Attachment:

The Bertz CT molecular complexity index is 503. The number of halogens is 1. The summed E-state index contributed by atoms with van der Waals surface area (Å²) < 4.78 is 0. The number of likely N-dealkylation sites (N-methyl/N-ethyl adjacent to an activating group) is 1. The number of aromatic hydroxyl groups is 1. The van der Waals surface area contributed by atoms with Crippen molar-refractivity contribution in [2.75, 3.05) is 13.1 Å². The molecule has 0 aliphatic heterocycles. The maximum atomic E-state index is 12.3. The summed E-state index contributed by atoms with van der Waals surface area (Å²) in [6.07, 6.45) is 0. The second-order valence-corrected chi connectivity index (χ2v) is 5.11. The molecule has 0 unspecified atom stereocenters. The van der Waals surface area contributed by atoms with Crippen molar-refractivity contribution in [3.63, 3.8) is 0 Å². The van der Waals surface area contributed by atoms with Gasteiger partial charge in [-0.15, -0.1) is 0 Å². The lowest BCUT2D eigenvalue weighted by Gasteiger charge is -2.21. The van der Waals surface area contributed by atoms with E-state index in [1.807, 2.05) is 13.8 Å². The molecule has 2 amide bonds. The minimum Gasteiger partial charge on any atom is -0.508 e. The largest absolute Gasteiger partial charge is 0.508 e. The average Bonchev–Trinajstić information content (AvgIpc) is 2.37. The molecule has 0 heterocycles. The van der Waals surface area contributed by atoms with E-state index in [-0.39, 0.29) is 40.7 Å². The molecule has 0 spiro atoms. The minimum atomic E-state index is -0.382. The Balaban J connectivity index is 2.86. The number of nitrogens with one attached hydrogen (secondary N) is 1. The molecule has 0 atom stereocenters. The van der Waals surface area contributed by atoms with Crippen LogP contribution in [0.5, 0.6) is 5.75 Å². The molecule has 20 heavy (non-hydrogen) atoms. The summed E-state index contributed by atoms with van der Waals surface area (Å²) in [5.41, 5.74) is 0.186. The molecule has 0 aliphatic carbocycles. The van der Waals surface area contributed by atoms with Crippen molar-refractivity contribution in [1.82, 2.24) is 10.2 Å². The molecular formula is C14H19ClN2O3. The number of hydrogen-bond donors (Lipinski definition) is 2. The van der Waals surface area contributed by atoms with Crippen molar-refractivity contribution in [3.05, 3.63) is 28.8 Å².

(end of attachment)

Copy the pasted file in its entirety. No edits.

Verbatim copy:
The Bertz CT molecular complexity index is 503. The number of halogens is 1. The summed E-state index contributed by atoms with van der Waals surface area (Å²) < 4.78 is 0. The number of likely N-dealkylation sites (N-methyl/N-ethyl adjacent to an activating group) is 1. The number of aromatic hydroxyl groups is 1. The van der Waals surface area contributed by atoms with Crippen molar-refractivity contribution in [2.75, 3.05) is 13.1 Å². The molecule has 0 aliphatic heterocycles. The maximum atomic E-state index is 12.3. The summed E-state index contributed by atoms with van der Waals surface area (Å²) in [6.07, 6.45) is 0. The second-order valence-corrected chi connectivity index (χ2v) is 5.11. The molecule has 0 unspecified atom stereocenters. The van der Waals surface area contributed by atoms with Crippen molar-refractivity contribution in [3.63, 3.8) is 0 Å². The van der Waals surface area contributed by atoms with Gasteiger partial charge in [-0.15, -0.1) is 0 Å². The lowest BCUT2D eigenvalue weighted by Gasteiger charge is -2.21. The van der Waals surface area contributed by atoms with E-state index in [1.807, 2.05) is 13.8 Å². The molecule has 2 amide bonds. The minimum Gasteiger partial charge on any atom is -0.508 e. The largest absolute Gasteiger partial charge is 0.508 e. The average Bonchev–Trinajstić information content (AvgIpc) is 2.37. The molecule has 0 heterocycles. The van der Waals surface area contributed by atoms with E-state index in [-0.39, 0.29) is 40.7 Å². The molecule has 0 spiro atoms. The minimum atomic E-state index is -0.382. The Balaban J connectivity index is 2.86. The number of nitrogens with one attached hydrogen (secondary N) is 1. The molecule has 0 atom stereocenters. The van der Waals surface area contributed by atoms with Crippen LogP contribution in [0.5, 0.6) is 5.75 Å². The molecule has 20 heavy (non-hydrogen) atoms. The summed E-state index contributed by atoms with van der Waals surface area (Å²) in [5.41, 5.74) is 0.186. The molecule has 0 aliphatic carbocycles. The van der Waals surface area contributed by atoms with Crippen molar-refractivity contribution in [1.82, 2.24) is 10.2 Å². The molecular formula is C14H19ClN2O3. The number of hydrogen-bond donors (Lipinski definition) is 2. The van der Waals surface area contributed by atoms with Crippen molar-refractivity contribution in [3.05, 3.63) is 28.8 Å².